How a full-blown riot sent System Of A Down’s Toxicity into the stratosphere

System Of A Down’s Toxicity stands as one a landmark in 21st century metal. In the current issue of Metal Hammer magazine, System bassist Shavo Odadjian looks back on the album that elevated these four Armenian-American mavericks to superstar status – and the riot that kicked it off.

The clues that Toxicity would become one of the blockbusting metal albums of the early 21st century were there even before the album came out. Having completed the record, System arranged a free promotional show in a parking lot on Hollywood’s Schrader Boulevard on September 3, 2001, the day before the Toxicity was due to be released. 

The place could hold around 5,000 people, but it was Labor Day, a public holiday, and there were more like 15,000 fans flooding the streets. The fire marshal in charge closed down the show. Predictably, the audience were none to happy and promptly rioted.

“I remember being in the back with my family,” says Shavo, “and I was worried because my little brother and his friends were in the crowd and we heard all this rioting going on. I kept pleading with the fire marshal, like, ‘Just let us go out there and play three or four songs’ but he was like, ‘No, you can’t do it.’”

At the exact same point, the authorities decided to take the band’s stage banner down and all hell broke loose. “The kids went crazy – they started destroying our equipment and gear, and we had to get a police escort out of there,” says Shavo, who estimates that more than the damage to their equipment totalled $30,000.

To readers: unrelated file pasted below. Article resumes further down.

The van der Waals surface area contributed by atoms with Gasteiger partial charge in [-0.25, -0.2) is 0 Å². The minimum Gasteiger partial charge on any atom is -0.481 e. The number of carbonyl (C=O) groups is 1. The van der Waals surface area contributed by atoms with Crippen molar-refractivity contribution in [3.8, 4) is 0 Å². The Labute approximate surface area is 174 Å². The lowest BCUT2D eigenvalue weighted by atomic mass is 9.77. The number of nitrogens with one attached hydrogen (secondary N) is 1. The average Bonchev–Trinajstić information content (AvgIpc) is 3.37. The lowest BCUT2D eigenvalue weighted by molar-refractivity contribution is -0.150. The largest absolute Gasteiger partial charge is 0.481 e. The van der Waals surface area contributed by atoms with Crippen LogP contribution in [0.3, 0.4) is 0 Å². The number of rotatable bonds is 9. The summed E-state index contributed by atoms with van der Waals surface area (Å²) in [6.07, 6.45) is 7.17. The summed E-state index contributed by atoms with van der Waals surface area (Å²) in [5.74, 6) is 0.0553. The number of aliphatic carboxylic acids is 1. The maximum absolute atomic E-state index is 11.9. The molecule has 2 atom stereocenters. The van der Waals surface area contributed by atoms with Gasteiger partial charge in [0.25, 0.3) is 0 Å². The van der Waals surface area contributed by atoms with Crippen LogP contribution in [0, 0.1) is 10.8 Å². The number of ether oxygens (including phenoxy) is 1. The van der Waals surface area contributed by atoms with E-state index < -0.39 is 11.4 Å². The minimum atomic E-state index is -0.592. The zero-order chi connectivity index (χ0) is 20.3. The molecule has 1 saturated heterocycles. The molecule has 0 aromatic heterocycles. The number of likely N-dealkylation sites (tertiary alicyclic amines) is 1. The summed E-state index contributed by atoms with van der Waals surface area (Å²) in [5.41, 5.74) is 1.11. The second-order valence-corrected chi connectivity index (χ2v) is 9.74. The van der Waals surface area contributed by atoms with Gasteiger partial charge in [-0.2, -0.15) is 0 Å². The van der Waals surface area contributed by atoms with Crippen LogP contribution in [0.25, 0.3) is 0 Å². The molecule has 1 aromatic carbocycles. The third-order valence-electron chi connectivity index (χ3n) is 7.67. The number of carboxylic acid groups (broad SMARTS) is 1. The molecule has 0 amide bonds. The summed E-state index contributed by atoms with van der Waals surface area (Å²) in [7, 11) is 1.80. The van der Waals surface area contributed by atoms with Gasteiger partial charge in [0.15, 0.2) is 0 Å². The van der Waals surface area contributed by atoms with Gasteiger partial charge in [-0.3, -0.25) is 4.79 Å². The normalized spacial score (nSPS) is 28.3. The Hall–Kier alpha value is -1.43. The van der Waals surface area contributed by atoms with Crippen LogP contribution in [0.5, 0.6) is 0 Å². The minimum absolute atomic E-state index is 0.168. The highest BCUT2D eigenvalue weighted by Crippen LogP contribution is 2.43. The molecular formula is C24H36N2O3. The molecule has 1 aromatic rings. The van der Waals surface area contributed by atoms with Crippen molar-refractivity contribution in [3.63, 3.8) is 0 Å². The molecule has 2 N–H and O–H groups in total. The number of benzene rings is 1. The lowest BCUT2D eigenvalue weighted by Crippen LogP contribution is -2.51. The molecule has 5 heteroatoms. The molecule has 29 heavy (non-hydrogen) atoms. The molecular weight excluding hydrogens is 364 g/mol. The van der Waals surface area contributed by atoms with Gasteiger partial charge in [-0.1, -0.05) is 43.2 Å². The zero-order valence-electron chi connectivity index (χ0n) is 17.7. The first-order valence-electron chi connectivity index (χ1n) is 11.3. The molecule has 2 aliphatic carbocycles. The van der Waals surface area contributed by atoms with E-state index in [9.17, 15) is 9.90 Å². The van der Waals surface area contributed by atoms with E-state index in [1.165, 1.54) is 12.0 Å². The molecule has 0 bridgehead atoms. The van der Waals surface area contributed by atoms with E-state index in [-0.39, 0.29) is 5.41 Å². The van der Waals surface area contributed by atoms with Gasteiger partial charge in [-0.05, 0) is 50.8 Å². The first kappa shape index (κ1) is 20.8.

The band were given a police escort to the nearby hotel for their own safety. There, they were treated to the surreal sight of watching the riot that was happening just a few blocks away unfold on TV.

(Image credit: L. Cohen/WireImage)

“We were on the news on every channel,” says Shavo. “They had shots from above where we were supposed to be playing and there were people fighting with our crew. My bass tech was throwing fists trying to protect my gear and there’s people swinging at each other. A pipe hit one of our guys in the face and broke all his teeth. It was crazy.”

Little did the band – or the fire marshal – know, but it all helped raise System’s profile. “The press went crazy with it, so our little band became a bit bigger,” laughs Shavo. “It was, like, ‘This band of Armenians are causing a riot in LA and they have an album coming out tomorrow.’”

Shavo wasn’t wrong. Toxicity was released on September 4, 2001 and entered the Billboard charts at Number 1 a week later. That date – 9/11 – would become notorious. But for System, it was the start of their rise to metal’s A-list.

Metal Hammer 50 Years Of Metal

You can read the full interview with Shavo in the current issue of Metal Hammer, which finds us celebrating 50 years of metal. As well as the 50 Greatest Metal Albums Ever as picked by metal's greatest names, it features brand new interviews with Tony Iommi, The Fever333, Gojira and more. And if that wasn't enough, it also comes with a free double-sided Iron Maiden poster and free Metallica beer mats. Order your copy here.


A veteran of rock, punk and metal journalism for almost three decades, across his career Mörat has interviewed countless music legends for the likes of Metal Hammer, Classic Rock, Kerrang! and more. He's also an accomplished photographer and author whose first novel, The Road To Ferocity, was published in 2014. Famously, it was none other than Motörhead icon and dear friend Lemmy who christened Mörat with his moniker.